If you thought Scots only loved to quaff the special liquid called whiskey, wolf down haggis, and play bagpipe, then you are totally not wrong. But there’s one more thing that Scots love to do – exult their pungent wit and reek of self-deprecating humor. We bring to you 35 famous and funny Scottish proverbs and sayings.
“Wink at small faults, for you have great ones yourself.”
― Scottish Proverb
If you are someone who is planning to visit the majestic country of lochs, beautiful mountains, and bucolic farmlands that just defy description, then this article promises to be a great deal of help to you. Apart from the picturesque beauty and the ginger-haired population, Scotland is distinct for its special dish of dry humor that is flecked with sarcasm and served with quick (and wicked) wit. For the uninitiated, the Scots may come across as the stereotypical dour, but we warrant you, you’ll be besotted to the hilt once you get a dose of their loquacity and hospitality.
While the Gaelic-English dialect can be very bamboozling and can float over and past you, the following funny Scottish proverbs and sayings will act as your needful guide.
Funny Scottish Proverbs
“Better be the lucky man than the lucky man’s son.”
“Be happy while you’re living, for you’re a long time dead.”
“Fools look to tomorrow; wise men use tonight.”
“Common sense hides shame.”
“Get what you can and keep what you have; that’s the way to get rich.”
“Never draw your dirk when a blow will do it.”
“Never let your feet run faster than your shoes.”
“To marry is to halve your rights and double your duties.”
“They that smell least, smell best.”
“Never marry for money. You can borrow it cheaper.”
“They speak of my drinking but never think of my thirst.”
“Marriages are all happy–it’s having breakfast together that causes most of the trouble.”
“Hang a thief when he’s young, an he’ll no’ steal when he’s auld.”
“Him that’s born to be hanged will never be drowned.”
“He who marries a chicken soon gets henpecked.”
“No matter how much you applaud the jukebox, you have put another quarter in for an encore.”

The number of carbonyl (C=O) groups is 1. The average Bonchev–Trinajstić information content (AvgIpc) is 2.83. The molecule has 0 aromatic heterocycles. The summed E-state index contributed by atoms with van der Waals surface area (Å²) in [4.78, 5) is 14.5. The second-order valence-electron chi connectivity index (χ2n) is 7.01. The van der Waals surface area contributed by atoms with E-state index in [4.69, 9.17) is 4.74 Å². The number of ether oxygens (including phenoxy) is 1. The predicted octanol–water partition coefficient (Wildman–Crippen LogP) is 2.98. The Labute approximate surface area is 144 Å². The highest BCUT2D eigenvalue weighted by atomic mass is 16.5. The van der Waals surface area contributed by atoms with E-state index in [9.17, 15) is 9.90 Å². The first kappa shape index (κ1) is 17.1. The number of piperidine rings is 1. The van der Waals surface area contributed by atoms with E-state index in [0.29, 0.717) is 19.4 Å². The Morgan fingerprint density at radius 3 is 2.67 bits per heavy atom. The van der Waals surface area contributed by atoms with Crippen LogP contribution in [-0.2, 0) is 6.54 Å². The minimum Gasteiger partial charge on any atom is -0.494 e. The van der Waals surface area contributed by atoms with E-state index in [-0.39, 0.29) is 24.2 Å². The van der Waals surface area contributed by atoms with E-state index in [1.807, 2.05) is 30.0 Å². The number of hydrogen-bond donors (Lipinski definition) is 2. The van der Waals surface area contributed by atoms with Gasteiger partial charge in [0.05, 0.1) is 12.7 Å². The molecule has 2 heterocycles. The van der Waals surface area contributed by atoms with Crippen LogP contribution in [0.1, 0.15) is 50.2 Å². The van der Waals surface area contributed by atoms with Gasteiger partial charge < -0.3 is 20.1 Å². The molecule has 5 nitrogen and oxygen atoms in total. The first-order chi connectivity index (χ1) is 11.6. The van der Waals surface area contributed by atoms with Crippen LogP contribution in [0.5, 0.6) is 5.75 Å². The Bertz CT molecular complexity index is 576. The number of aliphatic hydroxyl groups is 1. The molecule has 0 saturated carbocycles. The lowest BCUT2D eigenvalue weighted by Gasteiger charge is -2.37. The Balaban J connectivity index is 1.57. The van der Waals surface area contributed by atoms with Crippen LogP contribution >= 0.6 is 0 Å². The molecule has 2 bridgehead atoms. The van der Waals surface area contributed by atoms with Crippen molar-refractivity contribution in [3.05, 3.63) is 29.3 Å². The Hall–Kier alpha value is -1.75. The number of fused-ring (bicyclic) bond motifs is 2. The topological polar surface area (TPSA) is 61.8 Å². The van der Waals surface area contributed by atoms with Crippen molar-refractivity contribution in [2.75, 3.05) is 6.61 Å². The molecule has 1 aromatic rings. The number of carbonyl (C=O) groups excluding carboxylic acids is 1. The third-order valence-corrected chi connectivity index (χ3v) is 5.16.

Funny Scottish Sayings
“Dinnae teach yer Granny tae suck eggs!”
Translation: Don’t teach your grandma to suck eggs, you better don’t!
Meaning: Don’t try to be smarty-pants with someone who is an expert.
“I’ll gie ye a skelpit lug!”
Translation: I’ll give you a slap on your ear. OUCH.
You have probably had a good demonstration of this.
“A nod’s as guid as a wink tae a blind horse.”
Translation: A nod is as good as a wink to a blind horse.
Meaning: Well, you can’t really get someone to interpret your signs, if that someone is determined not to listen to you. So you better get the straight words out from your gob.
“Is the cat deid?”
Translation: Has the cat died?
This is derisively used to bring attention to people wearing short trousers.
“Don’t be a wee clipe!”
Translation: Don’t be such a little tattler.
“Whit’s fur ye’ll no go by ye!”
Translation: What’s destined to happen will happen.
“Keep the heid!”
Translation: Keep your head.
Meaning: Keep calm and don’t lose your wig!
“Haud yer wheesht!”
Translation: Hold your tongue.
Meaning: A person with a pretty face can look good even in something as drab as a dish-cloth.
“I’m fair puckled!”
Translation: I’m out of puff or out of breath.
“Yer bum’s oot the windae.”
Translation: Your derrière is out of the window. (Quite an imagination!)
Meaning: You are talking applesauce.
“Lang may yer lum reek!”
Translation: Long may your chimney smoke.
Meaning: May you live a long life of prosperity.
“We’re a’ Jock Tamson’s bairns!”
Translation: We are all god’s children.
“It’s a dreich day ootside!”
Translation: This is used to convey your meteorological-induced misery.
“Ah dinnae ken.”
Translation: I don’t know.
“Noo jist haud on!”
Translation: Now just hold on.
“Yer aff yer heid!”
Translation: You are off your head. (Most of us don’t exercise a good control over it.)